Chemotherapy works by destroying cancer cells; unfortunately, it cannot tell the difference between a cancer cell and a healthy cell. The delivery of cancer therapy often affects the body’s normal tissues or organs that are not affected by cancer. Side effects, or complications of treatment are the undesired consequence of affecting normal cells. Side effects of treatment may cause inconvenience, discomfort, and occasionally even fatality to patients. Additionally and perhaps more importantly, side effects may prevent delivery of the full dose of chemotherapy on schedule. This is extremely important to understand since your expected outcome from chemotherapy is based on delivering treatment at the full dose and schedule prescribed in the treatment plan Because the expected outcome from therapy is based on delivering treatment at the prescribed dose and schedule, a change from the treatment plan may reduce your chance of achieving an optimal outcome. This is extremely important to understand. In other words, side effects not only cause discomfort and unpleasantness, but may also compromise your chance of cure by preventing the delivery of therapy at its optimal dose and time. The most common side effects of chemotherapy are low blood counts, nausea, vomiting, hair loss, and fatigue. Some side effects may be temporary and merely annoying. Others, such as infection or a low white blood count, can be life-threatening. For example, one of the most serious potential side effects of chemotherapy is a low white blood cell count – a condition called neutropenia (new-truh-pee-nee-ah) – which can put you at risk for severe infections or treatment interruptions. Fortunately, last 20 years has brought a great deal of progress in the development of treatments to help prevent and control the side effects of cancer therapy.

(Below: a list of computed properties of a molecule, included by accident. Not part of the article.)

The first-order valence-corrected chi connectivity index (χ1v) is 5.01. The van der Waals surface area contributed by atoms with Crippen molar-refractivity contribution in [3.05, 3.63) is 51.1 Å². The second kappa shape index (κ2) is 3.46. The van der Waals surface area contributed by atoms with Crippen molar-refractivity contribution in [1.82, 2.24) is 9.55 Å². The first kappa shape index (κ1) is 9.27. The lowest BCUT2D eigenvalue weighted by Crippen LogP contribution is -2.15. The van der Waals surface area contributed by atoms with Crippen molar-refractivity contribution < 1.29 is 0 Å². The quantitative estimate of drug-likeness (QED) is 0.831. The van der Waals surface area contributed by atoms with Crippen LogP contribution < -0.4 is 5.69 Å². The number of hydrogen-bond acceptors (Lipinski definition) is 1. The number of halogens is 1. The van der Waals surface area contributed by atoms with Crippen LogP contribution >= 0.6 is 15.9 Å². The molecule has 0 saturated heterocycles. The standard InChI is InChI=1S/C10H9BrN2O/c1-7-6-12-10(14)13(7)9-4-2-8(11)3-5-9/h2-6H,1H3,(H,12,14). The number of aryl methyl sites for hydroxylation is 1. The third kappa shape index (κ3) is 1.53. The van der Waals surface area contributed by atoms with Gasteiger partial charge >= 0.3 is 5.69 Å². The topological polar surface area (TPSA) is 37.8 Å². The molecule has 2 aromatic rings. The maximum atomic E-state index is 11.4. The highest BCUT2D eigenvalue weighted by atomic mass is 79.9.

These developments have:
- Led to vast improvements in the management of symptoms associated with cancer treatment
- Allowed for greater accuracy and consistency concerning the administration of cancer treatment
- Made many cancer treatments more widely available to patients throughout the world.